Whoop ‘n’ Wail Theatre are casting 8 actors (ages between 40 – 80, including specifically BAME) for a one-day table read of a brand new play, But For Us, by award winning playwrights Ali Kemp and Deborah Klayman. This is an unpaid opportunity for actors with a passion for new writing and an interest in […]
Author Archives: Deborah Klayman
My new website is now up and running – check it out at www.deborahklayman.com!
A new website for the new year – Whoop ‘n’ Wail’s shiny new site is live and ready to view now! Same address, only snazzier… http://www.whoopnwail.com
Horrifying to see the fears of the Grenfell Action Group realised today in the most tragic of ways. The only thing worse that the devastating, ongoing situation at Grenfell is the fact that it was predicted and that nothing was done to avert it. Thoughts are with those affected, their loved ones, and our amazing emergency services still battling the blaze and treating the injured. Stories of humbling acts of bravery and harrowing loss continue to leave me speechless.
This week is Mental Health Awareness Week and this year’s theme is “Thriving or Surviving”.
All of us face struggles throughout our lives, and we all have mental health – it’s time we take care of it and pay it the kind of attention we pay to physical healthcare. Good mental health is more than the absence of a mental health problem.
MentalHealth.org.uk has a range of tips, guides and resources to help look after your own mental health and support friends, family and colleagues.
This is one of their current campaigns:
Don’t take ‘fine’ for an answer. Every week 1 in 6 of us experiences mental health problems. For FREE tips on good mental health, text TIPS to 70300 (terms).
When people ask how we are, we often reply with “I’m fine”, even when we’re not.
A study of 2,000 adults commissioned by the Mental Health Foundation has found that the average adult will say “I’m fine” 14 times a week, though just 19% really mean it.
Almost a third of those surveyed said they often lie about how they are feeling to other people, while 1 in 10 went as far to say they always lie about their emotional state.
It also revealed that 59% of us expect the answer to be a lie when we ask others “how are you feeling?”
Join the conversation on Twitter this Mental Health Awareness Week #MHAW17
If your mental or emotional state quickly gets worse, or you’re worried about someone you know – help is available.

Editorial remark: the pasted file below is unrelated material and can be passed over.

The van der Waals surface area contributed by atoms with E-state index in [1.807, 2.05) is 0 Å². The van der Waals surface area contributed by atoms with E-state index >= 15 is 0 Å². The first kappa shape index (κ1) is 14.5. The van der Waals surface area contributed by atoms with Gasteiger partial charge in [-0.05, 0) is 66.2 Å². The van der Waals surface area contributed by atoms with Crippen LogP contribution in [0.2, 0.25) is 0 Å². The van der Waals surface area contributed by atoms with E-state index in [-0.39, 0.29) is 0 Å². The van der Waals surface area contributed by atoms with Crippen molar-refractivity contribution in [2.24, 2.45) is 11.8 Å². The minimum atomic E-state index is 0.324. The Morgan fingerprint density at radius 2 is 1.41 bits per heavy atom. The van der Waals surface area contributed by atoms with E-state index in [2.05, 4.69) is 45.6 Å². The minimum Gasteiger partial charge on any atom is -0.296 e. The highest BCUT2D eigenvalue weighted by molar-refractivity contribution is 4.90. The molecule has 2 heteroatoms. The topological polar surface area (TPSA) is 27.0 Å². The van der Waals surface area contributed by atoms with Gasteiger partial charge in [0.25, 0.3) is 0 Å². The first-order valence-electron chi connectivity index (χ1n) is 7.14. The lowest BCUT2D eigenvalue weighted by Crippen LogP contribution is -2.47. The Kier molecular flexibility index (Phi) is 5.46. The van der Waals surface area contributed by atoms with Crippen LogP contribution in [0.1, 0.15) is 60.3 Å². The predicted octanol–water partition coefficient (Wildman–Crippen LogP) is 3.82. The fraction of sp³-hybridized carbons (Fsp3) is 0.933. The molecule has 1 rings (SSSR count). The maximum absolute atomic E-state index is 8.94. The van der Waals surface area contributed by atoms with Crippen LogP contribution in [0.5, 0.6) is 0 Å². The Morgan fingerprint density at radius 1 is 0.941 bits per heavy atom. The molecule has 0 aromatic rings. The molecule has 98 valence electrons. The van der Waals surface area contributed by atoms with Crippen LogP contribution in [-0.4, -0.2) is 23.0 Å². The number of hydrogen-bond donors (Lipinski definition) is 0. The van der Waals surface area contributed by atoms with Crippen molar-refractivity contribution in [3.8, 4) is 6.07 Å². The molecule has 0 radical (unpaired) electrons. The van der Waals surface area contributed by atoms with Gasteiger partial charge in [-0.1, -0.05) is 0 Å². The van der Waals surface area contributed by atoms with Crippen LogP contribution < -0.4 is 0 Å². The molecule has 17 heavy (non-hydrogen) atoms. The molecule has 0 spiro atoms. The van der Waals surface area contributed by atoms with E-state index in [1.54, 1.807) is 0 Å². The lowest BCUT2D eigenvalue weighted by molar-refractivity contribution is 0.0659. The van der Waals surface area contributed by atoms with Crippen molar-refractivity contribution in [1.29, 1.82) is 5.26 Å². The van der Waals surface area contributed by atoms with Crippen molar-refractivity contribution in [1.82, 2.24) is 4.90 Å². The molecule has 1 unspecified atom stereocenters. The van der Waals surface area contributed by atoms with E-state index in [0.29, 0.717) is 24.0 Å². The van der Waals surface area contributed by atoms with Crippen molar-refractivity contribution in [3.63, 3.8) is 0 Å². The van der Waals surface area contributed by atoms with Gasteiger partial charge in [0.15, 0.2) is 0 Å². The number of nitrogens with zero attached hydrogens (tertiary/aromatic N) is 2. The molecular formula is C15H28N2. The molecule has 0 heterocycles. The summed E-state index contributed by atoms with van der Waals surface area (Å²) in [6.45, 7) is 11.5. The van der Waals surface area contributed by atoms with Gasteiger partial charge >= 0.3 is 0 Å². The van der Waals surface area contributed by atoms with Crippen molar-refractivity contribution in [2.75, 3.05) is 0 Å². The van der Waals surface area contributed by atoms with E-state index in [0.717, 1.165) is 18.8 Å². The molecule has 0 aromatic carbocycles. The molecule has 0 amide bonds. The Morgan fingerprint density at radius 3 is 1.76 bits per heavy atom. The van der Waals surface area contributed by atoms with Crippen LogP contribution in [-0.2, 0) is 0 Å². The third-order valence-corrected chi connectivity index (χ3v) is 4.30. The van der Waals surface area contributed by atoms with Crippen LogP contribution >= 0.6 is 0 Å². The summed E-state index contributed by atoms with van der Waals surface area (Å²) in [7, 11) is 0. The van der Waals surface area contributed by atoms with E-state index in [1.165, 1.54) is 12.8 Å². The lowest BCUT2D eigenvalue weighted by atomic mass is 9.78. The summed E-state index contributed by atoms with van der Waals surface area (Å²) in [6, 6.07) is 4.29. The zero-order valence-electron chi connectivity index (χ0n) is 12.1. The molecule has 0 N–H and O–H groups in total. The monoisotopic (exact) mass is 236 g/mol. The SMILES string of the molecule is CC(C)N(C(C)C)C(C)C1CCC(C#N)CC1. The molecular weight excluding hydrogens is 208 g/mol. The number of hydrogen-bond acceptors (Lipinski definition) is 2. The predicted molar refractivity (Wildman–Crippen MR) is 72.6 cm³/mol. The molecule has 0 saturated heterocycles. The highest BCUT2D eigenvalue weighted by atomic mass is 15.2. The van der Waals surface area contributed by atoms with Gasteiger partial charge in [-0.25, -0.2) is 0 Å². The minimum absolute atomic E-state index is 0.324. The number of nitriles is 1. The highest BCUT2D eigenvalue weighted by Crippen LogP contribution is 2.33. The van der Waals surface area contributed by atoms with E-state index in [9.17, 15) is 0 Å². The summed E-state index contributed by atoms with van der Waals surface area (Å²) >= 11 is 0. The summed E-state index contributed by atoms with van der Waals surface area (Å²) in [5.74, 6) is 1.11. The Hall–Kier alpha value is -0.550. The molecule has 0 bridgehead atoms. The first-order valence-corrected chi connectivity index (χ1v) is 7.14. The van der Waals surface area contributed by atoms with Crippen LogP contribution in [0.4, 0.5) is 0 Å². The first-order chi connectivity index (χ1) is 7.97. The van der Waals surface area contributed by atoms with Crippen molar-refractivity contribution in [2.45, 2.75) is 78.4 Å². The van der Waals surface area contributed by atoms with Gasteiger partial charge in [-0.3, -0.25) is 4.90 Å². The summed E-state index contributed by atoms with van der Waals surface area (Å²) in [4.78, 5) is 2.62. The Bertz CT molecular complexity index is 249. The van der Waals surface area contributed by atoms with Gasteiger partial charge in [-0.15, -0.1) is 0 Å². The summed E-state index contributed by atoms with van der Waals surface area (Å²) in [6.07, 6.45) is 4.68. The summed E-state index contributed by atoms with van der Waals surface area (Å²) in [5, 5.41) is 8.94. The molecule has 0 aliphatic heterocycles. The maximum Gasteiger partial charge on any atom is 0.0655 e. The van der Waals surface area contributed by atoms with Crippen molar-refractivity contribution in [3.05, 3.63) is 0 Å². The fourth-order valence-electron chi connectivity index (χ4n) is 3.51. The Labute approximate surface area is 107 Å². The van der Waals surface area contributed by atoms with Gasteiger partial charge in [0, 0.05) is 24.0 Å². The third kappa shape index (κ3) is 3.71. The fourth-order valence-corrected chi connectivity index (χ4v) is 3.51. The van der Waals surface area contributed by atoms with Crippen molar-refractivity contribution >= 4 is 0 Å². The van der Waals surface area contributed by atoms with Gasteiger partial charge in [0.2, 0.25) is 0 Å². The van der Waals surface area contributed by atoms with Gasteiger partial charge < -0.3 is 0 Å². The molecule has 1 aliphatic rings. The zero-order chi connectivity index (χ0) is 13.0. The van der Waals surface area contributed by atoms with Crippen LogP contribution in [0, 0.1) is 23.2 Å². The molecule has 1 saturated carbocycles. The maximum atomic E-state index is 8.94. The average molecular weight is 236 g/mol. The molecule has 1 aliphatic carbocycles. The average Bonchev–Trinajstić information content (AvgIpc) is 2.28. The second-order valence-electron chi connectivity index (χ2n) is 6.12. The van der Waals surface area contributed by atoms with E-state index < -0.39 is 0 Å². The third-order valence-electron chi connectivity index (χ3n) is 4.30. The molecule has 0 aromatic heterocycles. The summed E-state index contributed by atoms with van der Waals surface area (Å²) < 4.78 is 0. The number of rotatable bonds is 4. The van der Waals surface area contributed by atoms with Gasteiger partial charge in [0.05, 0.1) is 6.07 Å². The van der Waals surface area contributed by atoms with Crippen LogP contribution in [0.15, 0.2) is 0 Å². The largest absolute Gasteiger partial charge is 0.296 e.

You’re not alone; talk to someone you trust. Sharing a problem is often the first step to recovery.
In 2016, as part of their Shakespeare 400 commemorations, Cambridge University Press invited submission of short plays inspired by the works of the Bard. Ali Kemp and Deborah Klayman of Whoop ‘n’ Wail Theatre Company submitted their short play, My Bloody Laundrette to the “Channel the Bard” competition, and were delighted to win!
Friend of Whoop ‘n’ Wail, Lizzie Milton, tells us all about her playwrighting debut, female-centric comedy, and the importance of paying her actors:
The Breaks in You and I is a lesbian break-up comedy. It is my debut production. It has a cast and crew comprised exclusively of women and I am paying all of them.
We are watching TV and it happens. It drops. All inside of me. I do not love you. In fact, I think you repulse me a bit. You know what triggered it? You farted. Right in that good bit in Being John Malkovich. And I know it seems like a little thing, but it becomes this whole big metaphor for our relationship. You, my darling wife, are dispersing your shit molecules all over the good bits of my life.
I started this piece during my MA in Writing for Performance and…
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On Monday, a brilliant new international theatre parity advocacy call to action launches on social media: #52playsbywomen. This international campaign has been started by American writer Laura Annawyn Shamas.
I. Pledge to see a play by a woman (including woman-identified) playwright each week for a year. If you’d like (optional), you can announce your pledge on social media, something like:
“I pledge to see a play by a woman playwright each week for one year to support #52playsby women. Follow…
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Somewhere there is a woman: 30, no children. People ask her, “Still no kids?” Her response varies from day to day, but it usually includes forced smiles and restraint.
“Nope, not yet,” she says with a chuckle, muffling her frustration.
“Well, don’t wait forever. That clock is ticking, ya know,” the sage says before departing, happy with herself for imparting such erudite wisdom. The sage leaves. The woman holds her smile. Alone, she cries…
Cries because she’s been pregnant 4 times and miscarried every one. Cries because she started trying for a baby on her wedding night, and that was 5 years ago. Cries because her husband has an ex-wife and she has given him children. Cries because she wants desperately to try in vitro but can’t even afford the deposit. Cries because she’s done in vitro (multiple rounds) and still has no children. Cries because her best friend wouldn’t…
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